Signs – provided by guest blogger Scott (aka my better half and Airstream companion)
Being a guest blogger on cowgirlchronicles.com is a serious gig and I only hope that my editor/publisher (that would be Janie) finds some value in my contributions. That said, however, I don’t intend to be a blog hack and write about whatever subject my editor feels appropriate. Therefore, my first offering will not be, as Janie mentioned in a recent post, about our outing to the Deschutes Brewery in Bend, Ore., but rather about signs.
Having been on the road for several weeks now with some 2,200 miles in the rearview mirror, there has been plenty of time to contemplate the types of signs seen on highways and byways. Signs, of course, are intended to provide information that presumably is of some importance, such as hazard warnings, directions, speed limits, points of interest, etc. Even in this age of GPS, signs still serve a useful function – at least most of them.
From time to time, however, a sign pops up that you just have to scratch your head and wonder “what were they thinking.” We encountered this while staying at the Sea Perch RV Park a few miles south of Yachats on the Oregon Coast. It’s a beautiful spot just a stone’s throw from the ocean, which is about 100 yards from where I wrote this. There is a sign at the edge of the bluff where a short trail leads down to ocean that reads, “Beach” – no kidding! The Pacific Ocean is a very large body of water that makes lots of noise and is relatively easy for an observant person to spot. So a sign pointing out that the beach is a mere 10 yards away doesn’t seem terribly useful. Perhaps something like “Beach Access” or “Path to Beach” would have been better.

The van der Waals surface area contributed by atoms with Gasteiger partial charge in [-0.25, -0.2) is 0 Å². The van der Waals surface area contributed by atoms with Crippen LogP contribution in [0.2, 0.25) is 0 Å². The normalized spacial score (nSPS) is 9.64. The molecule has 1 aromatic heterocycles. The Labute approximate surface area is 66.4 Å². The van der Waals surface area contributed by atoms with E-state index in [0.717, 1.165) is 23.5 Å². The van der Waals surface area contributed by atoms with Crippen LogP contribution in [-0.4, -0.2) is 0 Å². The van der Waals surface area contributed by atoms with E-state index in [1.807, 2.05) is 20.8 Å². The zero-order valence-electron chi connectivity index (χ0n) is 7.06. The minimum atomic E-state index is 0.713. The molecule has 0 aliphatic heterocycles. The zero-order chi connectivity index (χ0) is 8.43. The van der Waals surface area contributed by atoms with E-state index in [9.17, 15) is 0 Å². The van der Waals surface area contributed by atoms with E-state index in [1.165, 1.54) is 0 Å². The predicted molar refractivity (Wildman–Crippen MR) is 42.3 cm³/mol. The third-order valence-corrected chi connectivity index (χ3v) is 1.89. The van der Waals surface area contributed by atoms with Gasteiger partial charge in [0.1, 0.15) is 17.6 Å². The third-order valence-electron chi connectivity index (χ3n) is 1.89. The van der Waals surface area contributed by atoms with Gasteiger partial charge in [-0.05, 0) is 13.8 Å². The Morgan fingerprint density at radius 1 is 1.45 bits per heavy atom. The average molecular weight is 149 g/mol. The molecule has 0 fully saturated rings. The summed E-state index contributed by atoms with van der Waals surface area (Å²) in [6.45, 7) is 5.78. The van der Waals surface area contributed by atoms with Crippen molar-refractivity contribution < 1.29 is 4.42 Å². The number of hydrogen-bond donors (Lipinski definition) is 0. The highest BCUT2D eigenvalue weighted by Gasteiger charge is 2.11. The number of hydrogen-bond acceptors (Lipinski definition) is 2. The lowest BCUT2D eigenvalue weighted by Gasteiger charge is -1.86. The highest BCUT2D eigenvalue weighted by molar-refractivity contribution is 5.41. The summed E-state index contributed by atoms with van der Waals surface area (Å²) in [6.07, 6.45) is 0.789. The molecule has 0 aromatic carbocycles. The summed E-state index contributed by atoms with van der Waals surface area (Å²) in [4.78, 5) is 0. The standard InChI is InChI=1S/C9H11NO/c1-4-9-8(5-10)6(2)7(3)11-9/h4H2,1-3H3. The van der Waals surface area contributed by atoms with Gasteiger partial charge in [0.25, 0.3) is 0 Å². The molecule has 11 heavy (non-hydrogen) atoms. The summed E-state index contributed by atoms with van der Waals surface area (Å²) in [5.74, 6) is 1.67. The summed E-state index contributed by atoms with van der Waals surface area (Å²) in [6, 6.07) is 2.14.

Granted, this sign was probably a goodhearted attempt by the property owner, who likely is not a sign expert, to provide information, and so therefore I realize I should provide him/her some slack. But what about signs installed by our public highway authorities that we, the taxpayers, paid for?
One example observed near Wickenburg, Ariz. the morning we left Phoenix instructed the passerby to “Watch for Rocks.” Doing so I quickly observed that rocks are everywhere in the Sonoran Desert and not hard to find at all. In fact, looking for rocks while driving can be quite distracting so I turned my attention back to keeping the truck and Airstream on the road. Perhaps the sign would have been more useful if it had read “Watch for Rocks in Roadway” or “Watch for Falling Rocks.” Of course that would have required a bigger sign.
Signs also are often used to provide information about points of interest, which helps break the monotony of a long drive. Driving up the eastern slope of the Sierras on US 395 in California there are signs that provide the names of the various mountain peaks that can be seen along the road, such as Mt. Whitney, the highest point in the continental United States. Along this same stretch of highway though, I observed a sign that made me think “huh?” It read “Eastern Sierra Weed Management Area.” I didn’t think weeds required much management – they just grow. Perhaps this sign was trying to convey information about a taxpayer-funded project to control weed growth in the area. If so, the project wasn’t very effective, as there were weeds growing everywhere, including around the base of the sign.
You’ll find signs pretty much everywhere. My advice is to make sure you pay attention to the information being provided. Otherwise you could miss the beach.